Exploring the Sequence Clustering Models (Data Mining Tutorial)
Now that you have built the Sequence Clustering model, you can explore it by using the Microsoft Sequence Clustering Viewer in the Mining Model Viewer tab of Data Mining Designer. The Microsoft Sequence Clustering Viewer contains five tabs: Cluster Diagram, Cluster Profiles, Cluster Characteristics, Cluster Discrimination, and State Transitions. For more information about how to use this viewer, see Viewing a Mining Model with the Microsoft Sequence Cluster Viewer.
The Cluster Diagram tab graphically displays the clusters that the algorithm discovered in the database. The layout in the diagram represents the relationships of the clusters, where similar clusters are grouped close together. By default, the shade of the node color represents the density of all cases in the cluster—the darker the node, the more cases it contains. You can change the meaning of the shading of the nodes so that it represents an attribute and state. For example, select Model in the Shading Variable list, and select Cycling Cap in the State list. The cluster diagram shows that Cluster 9 contains the highest density of cycling caps.
The Cluster Profiles tab displays the sequences that exist in each cluster. The clusters are listed in individual columns to the right of the States column.
In the viewer, the Model.samples row represents sequence data, and the Model row describes the overall distribution of items in a cluster. Each line of the color sequences in each cell of the Model.samples row represents the behavior of a randomly selected user in the cluster. Each color in an individual sequence histogram represents a product model.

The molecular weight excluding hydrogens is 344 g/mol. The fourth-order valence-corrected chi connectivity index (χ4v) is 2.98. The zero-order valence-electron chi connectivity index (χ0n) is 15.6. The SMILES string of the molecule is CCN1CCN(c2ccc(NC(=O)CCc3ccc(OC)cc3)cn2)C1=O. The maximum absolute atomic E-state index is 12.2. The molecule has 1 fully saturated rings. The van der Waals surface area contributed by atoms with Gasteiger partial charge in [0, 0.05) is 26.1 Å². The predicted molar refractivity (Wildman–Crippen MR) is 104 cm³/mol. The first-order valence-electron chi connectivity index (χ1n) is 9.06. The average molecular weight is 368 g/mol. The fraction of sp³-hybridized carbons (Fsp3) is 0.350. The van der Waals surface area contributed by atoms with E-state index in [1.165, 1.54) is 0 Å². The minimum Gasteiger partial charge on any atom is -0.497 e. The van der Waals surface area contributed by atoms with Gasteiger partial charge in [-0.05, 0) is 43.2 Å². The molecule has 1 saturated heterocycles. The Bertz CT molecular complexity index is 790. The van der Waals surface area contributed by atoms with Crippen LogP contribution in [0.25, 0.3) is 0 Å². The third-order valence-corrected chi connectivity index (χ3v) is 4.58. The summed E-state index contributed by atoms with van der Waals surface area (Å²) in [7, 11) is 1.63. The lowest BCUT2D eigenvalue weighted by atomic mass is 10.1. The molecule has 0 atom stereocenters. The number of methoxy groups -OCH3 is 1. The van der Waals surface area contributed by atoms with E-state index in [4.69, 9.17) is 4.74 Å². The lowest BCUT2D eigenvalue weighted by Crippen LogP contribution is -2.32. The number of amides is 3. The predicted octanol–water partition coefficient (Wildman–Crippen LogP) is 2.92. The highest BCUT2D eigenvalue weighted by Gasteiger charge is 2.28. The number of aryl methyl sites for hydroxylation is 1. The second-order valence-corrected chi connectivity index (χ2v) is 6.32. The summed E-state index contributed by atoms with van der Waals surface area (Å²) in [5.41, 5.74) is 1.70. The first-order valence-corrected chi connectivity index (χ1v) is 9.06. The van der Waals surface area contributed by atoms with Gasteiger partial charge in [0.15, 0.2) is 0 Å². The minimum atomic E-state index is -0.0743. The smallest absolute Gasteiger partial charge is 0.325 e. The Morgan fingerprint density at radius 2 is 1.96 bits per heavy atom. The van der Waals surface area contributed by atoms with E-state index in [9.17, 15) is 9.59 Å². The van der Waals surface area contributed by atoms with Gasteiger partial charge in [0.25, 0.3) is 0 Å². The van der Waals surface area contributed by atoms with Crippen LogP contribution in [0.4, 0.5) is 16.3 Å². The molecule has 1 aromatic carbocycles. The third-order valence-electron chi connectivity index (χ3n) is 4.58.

For example, the aqua color in cluster 3 represents the Mountain-200 bicycle. Its presence as the first color in most of the sequences indicates that a customer is very likely to put the Mountain-200 bike in the shopping basket first.
The Cluster Characteristics tab summarizes the transitions between states in a cluster, with bars describing the importance of the attribute value for the selected cluster. For example, in Cluster 10, one of the most important profiles is that customers tend to put an ML Mountain tire in their shopping basket first.
With the Cluster Discrimination tab, you can compare two clusters, to determine which models favor which clusters. The tab contains four columns: Variables, Values, Cluster 1, and Cluster 2. If the cluster favors a specific model, a blue bar appears in the Cluster 1 or Cluster 2 column in the row of the corresponding model in the Variables column. The longer the blue bar, the more the model favors the cluster.
For example, use the Cluster Discrimination tab in the viewer to compare Cluster 2 with Cluster 5 by selecting Cluster 2 in Cluster 1 and Cluster 5 in Cluster 2. A customer who purchases a bottle cage for a mountain bike, as indicated by Mountain Bottle Cage in the Values column, is more likely to be in Cluster 5, and a customer who purchases a Touring tire, as indicated by Touring Tire in the Values column, is more likely to be grouped into Cluster 2.
On the State Transitions tab, you can select a cluster and browse through its state transitions. Each node represents a state of the model, such as Mountain-200. A line represents the transition between states, and each node is based on the probability of a transition. The background color represents the frequency of the node in the cluster.
For example, select Cluster 3 from Cluster, select the Touring-3000 node, and lower the All Links slider several spaces. As you can see in the viewer, if a customer puts a Touring Tire into the shopping basket, there is a probability of 0.63, as indicated by the blue arrow, that the customer will next put a Touring Tire Tube into the basket, and there is a probability of 0.26 that the customer will also place a Sport 100 bike into the shopping basket.